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My CED describes "a dog's dinner or breakfast" as (Informal) something that is messy or bungled. Fine, that's what I expected. However, "like a dog's dinner" is described as (Informal) dressed smartly or ostentatiously.
Hmmm, if somebody told me I looked like a dog's dinner tonight should I take it as a compliment, or shouldn't I?

Paul JK
Another distincion between Cdn and Amer usage is the words overlook/lookout. I remember being on a trip with an American friend who refered to "scenic overlooks." In Canada, the term "overlook" is rare and people will almost always use the word "lookout."
Students: Are you brave enough to let our tutors analyse your pronunciation?
Another distincion between Cdn and Amer usage is the words overlook/lookout. I remember being on a trip with an American friend who refered to "scenic overlooks." In Canada, the term "overlook" is rare and people will almost always use the word "lookout."

But a lookout is a scout who goes before the main body of the army to check for hostile presence, or who is mounted in a tower/on the mast to be vigilant.

Peter T. Daniels (Email Removed)
When you file this story, don't forget to include a cross-reference to the "Oakland/Auckland" urban legend..r

If it's a legend, it's one that started with fact.

Auckward Landing"They talk different," was his simple though slightly daft explanation. Before Michael Lewis' Air New Zealand flight from London landed in Los Angeles, the flight attendant told passengers traveling on to Auckland to wait in the lounge until an announcement of the flight. Lewis, hearing "Oakland," complied. When a New Zealand official announced what Lewis thought was the airline's connecting flight to Oakland, he boarded and then settled into his seat for the one-hour flight.

Less than ten minutes after takeoff, an elderly woman sitting near him commented that they had 13 more hours of flying time. It began to dawn on Lewis that he might have taken a slight detour. Some 13,000 miles later, after spending twelve hours in New Zealand's largest city, he arrived back in Los Angeles. Lewis, an ingenuous though perhaps a bit flighty student at Sacramento City College, is having his moment in the media sun. He has appeared on the Tonight show ("Auckland is a really nice city," he told Johnny, describing his bus tour), and two major networks are said to be vying for the rights to his accidental odyssey.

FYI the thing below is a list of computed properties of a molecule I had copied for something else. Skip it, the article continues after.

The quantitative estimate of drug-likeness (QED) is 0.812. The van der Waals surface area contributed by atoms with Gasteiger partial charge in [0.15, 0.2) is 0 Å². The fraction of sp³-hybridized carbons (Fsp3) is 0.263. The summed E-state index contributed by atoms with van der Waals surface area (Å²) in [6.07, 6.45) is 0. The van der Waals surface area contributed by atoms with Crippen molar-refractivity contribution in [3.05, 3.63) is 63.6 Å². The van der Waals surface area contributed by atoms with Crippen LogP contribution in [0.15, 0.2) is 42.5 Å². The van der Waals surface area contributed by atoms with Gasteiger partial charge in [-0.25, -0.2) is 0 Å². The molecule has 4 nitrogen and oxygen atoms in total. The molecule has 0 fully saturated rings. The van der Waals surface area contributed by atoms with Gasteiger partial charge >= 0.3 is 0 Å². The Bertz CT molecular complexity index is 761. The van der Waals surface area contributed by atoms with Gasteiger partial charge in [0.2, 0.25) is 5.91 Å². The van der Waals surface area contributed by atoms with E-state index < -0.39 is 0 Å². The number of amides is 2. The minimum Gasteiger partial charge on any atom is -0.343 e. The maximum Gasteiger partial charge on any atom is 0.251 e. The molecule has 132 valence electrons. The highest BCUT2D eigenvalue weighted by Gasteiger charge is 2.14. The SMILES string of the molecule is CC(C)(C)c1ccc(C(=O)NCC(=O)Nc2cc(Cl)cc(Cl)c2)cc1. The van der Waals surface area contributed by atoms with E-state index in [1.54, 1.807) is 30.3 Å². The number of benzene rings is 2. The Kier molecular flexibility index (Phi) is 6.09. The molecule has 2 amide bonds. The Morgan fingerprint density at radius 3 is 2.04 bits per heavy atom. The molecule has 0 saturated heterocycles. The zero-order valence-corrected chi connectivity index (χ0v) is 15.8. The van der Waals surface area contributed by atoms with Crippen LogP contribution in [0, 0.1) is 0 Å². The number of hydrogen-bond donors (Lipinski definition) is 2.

Time , April 15, 1985

Evan Kirshenbaum + HP Laboratories >English is about as pure as a
1501 Page Mill Road, 1U, MS 1141 >cribhouse ***. We don't justPalo Alto, CA 94304 >borrow words; on occasion, English
Another distincion between Cdn and Amer usage is the words ... rare and people will almost always use the word "lookout."

One of the definitions the Cdn Oxford Dic gives for "lookout" is a "view over a landscape."
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Another distincion between Cdn and Amer usage is the words ... rare and people will almost always use the word "lookout."

But a lookout is a scout who goes before the main body of the army to check for hostile presence, or who is mounted in a tower/on the mast to be vigilant.

Not in these parts. It's where you go for the view. There's some uncertainty
about how to stress the word in its geographical use, though: for many years,
weather reporters for Northern Ontario would pronounce "Sioux Lookout" (a town) as if warning their sister. CDB
It's standard here in Oz. Yes, I've been one too. What do they call them in the USA?

Since I haven't yet seen it defined, I can't be sure, but I suspect that 'poll watchers' at least comes close.

Or maybe "election observers". As I recall, there was a lot of talk about observers before the last election.
"Scutineer" is also used in road racing, if Google is to be believed, in the UK and Australia. I assume it's some sort of judge or timekeeper.

Ray Heindl
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Still more:
We "lay charges" (rather than "press" or "file" them) for a "Crown offence" (felony, more or less). If injured, we go "to hospital" and stay "in hospital" like the British do.
We go to "college" for two years; we go "to university" (not "to the university") for four. There, we "write exams" rather than "take" them. If someone knows that you have a 4-year degree and you say "when I was in college", that someone will look at you funny: "I thought you went to university."
We also actually say "mind you" without meaning to sound twee (e.g. "Mind you, he needed the crap kicked out of him.")

And here's a favourite: "asphalt" is pronounced as though it were spelt "ashphalt".
You shouldn't have got me started..
Students: We have free audio pronunciation exercises.
Still more: We "lay charges" (rather than "press" or "file" them) for a "Crown offence" (felony, more or less). If injured, we go "to hospital" and stay "in hospital" like the British do.

When you table a motion, do you start talking about it, or stop talking about it?
We go to "college" for two years; we go "to university" (not "to the university") for four. There, we "write exams" rather than "take" them.

What about orals?

Peter T. Daniels (Email Removed)
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